There is nothing quite like baseball coincidences. (I won’t call them trivia, because there is nothing trivial about them.)
Dixie Walker was a teammate of both Babe Ruth and Jackie Robinson.
Jimmie Reese was a teammate of the Babe and a coach for Reggie Jackson.
Jefferson and Adams both died on July 4, 1826. (That’s baseball, isn’t it?)
They’ve been at this game so long, every day for seven months, that eras merge, people turn out to have overlapped, even if momentarily.
The other day, Shaun Clancy, the proprietor of Foley’s, the oxymoronic Irish Baseball pub on W. 33 St. in Manhattan, told my friend Curt Block that one major-league player had competed against, or was managed by, all six people inducted into the Baseball Hall of Fame last Sunday -- Bobby Cox, Tony LaRussa and Joe Torre, the managers, and Greg Maddux, Tom Glavine and Frank Thomas, the players.
Shaun promised to tell us later this week when a bunch of old Hofstra athletes (and me) get together at Foley’s.
I was stumped and went to the Web, trying to match careers, but that is a job for a computer, not an addled baseball-fan mind. Then another friend sent me a link to a nice article by Tim Kurkjian on ESPN.com, revealing that the player was pitcher Steve Karsay, a major-leaguer from 1993 to 2006. That ended the suspense, but my memory was already in gear because of the three managers, whom I remember as players.
I knew Cox best because he showed up with the Yankees in 1968 as a minor-league third baseman with bad knees. He had spent a night or two in his car on the Fort Lauderdale beach, waiting for camp to open. He was hungry enough to squeeze 220 major-league games out of the gristle in his knees. Later Ralph Houk recommended him for coaching and minor-league managing jobs.
Cox never forgot that Vic Ziegel of the good old New York Post and Steve Jacobson of Newsday and I were friendly with him. When he became a major-league manager, pennants and ejections and all, he greeted us with a smile whenever we showed up. We knew him when.
I remember LaRussa as a marginal player with Charlie Finley’s A’s – an intense guy who didn’t play much, 132 games total in the majors, but often seemed to be looking around, paying attention.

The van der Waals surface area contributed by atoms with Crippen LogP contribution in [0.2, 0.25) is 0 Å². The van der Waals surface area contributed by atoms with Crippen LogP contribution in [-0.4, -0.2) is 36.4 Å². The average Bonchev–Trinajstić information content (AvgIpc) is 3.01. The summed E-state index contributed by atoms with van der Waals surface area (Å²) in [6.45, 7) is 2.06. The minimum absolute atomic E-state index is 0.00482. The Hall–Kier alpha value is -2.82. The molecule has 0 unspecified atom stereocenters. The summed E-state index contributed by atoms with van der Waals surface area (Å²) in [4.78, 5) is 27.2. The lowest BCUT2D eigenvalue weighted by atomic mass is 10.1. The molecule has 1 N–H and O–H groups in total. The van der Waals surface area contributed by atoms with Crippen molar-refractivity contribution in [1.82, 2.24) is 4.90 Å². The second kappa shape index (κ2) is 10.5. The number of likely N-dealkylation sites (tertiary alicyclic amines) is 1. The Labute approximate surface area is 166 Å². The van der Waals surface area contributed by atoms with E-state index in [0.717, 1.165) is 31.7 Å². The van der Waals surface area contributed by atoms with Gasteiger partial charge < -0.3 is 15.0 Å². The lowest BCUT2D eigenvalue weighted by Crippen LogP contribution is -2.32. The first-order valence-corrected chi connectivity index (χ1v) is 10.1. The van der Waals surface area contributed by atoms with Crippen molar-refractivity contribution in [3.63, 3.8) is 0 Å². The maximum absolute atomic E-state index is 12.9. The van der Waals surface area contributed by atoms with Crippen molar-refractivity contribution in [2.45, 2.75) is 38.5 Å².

Joe Torre came to our attention in New York as the chubby kid brother of Frank Torre, the smooth first baseman for the Milwaukee Braves. As Joe became a star catcher, the verbal Brooklyn side of him made him a pleasure to interview. I remember him enjoying the New York Italian pun about “Chicken Catcher Torre.” Guys like Sandy Koufax, Tommy Davis, Willie Randolph and the Torres never lost their inner Brooklyn. Joe batted .297 in 2209 games.
The three managers earned their chances, as baseball lifers. You never know – the player you spot in batting practice or skulking around the dugout just might wind up managing his way to the Hall of Fame in the next wave of baseball coincidences.
"Among the things that have long fascinated people about Jesus and explain his enduring appeal is his method of dialogue and teaching. "He asked a lot of questions and told a lot of stories in the form of parables. In fact, parables form about a third of Jesus’ recorded teachings. The Gospels were written decades after he died, so his questions and parables clearly left a deep impression on those who bore testimony to him....
"Some of Jesus’ questions were rhetorical; others were meant to challenge or even provoke. In some cases, Jesus used questions to parry attacks by religious authorities who set traps for him. In others, he used questions to enter more fully into the lives of others and to help people look at the state of their hearts. He asked people about their fears and their faith. Jesus used questions to free a woman caught in adultery from condemnation and to inquire whether people considered him to be the Messiah. He probed deeply into questions not many had asked before him, like “For what is a man profited, if he shall gain the whole world, and lose his own soul?”
---(Peter Wehner, long-time White House consultant and writer, in the NYT last week about Jesus Christ’s method of teaching by asking questions.)
"Would that I could mention all the illuminating details in this biography, for example, why Wells praised Black Americans so highly, saying, 'I took a mighty liking to these gentle, human, dark-skinned people,' and 'Whatever America has to show in heroic living today, I doubt if she can show anything finer than the quality of the resolve, the steadfast efforts hundreds of black and colored men are making today to live blamelessly, honorably and patiently, getting by themselves what scraps of refinement, beauty and learning they may, keeping their hold on a civilization they are grudged and denied.''
-- "How H.G. Wells Predicted the 20th Century," Charles Johnson, NYT Book Review, Nov. 19, 2021. ***".
...the monsters arrive."
"They come in a deafening, surging swarm, blasting from lawn to lawn and filling the air with the stench of gasoline and death. I would call them mechanical locusts, descending upon every patch of gold in the neighborhood the way the grasshoppers of old would arrive, in numbers so great they darkened the sky, to lay bare a cornfield in minutes. But that comparison is unfair to locusts.
"Grasshoppers belong here. Gasoline-powered leaf blowers are invaders, the most maddening of all the maddening, environment-destroying tools of the American lawn-care industry."
---The great Margaret Renkl, from Nashville, one of my favorite NYT bylines, Oct. 26, 2021.
(She describes our Long Island enclave to every decibel, every stink.)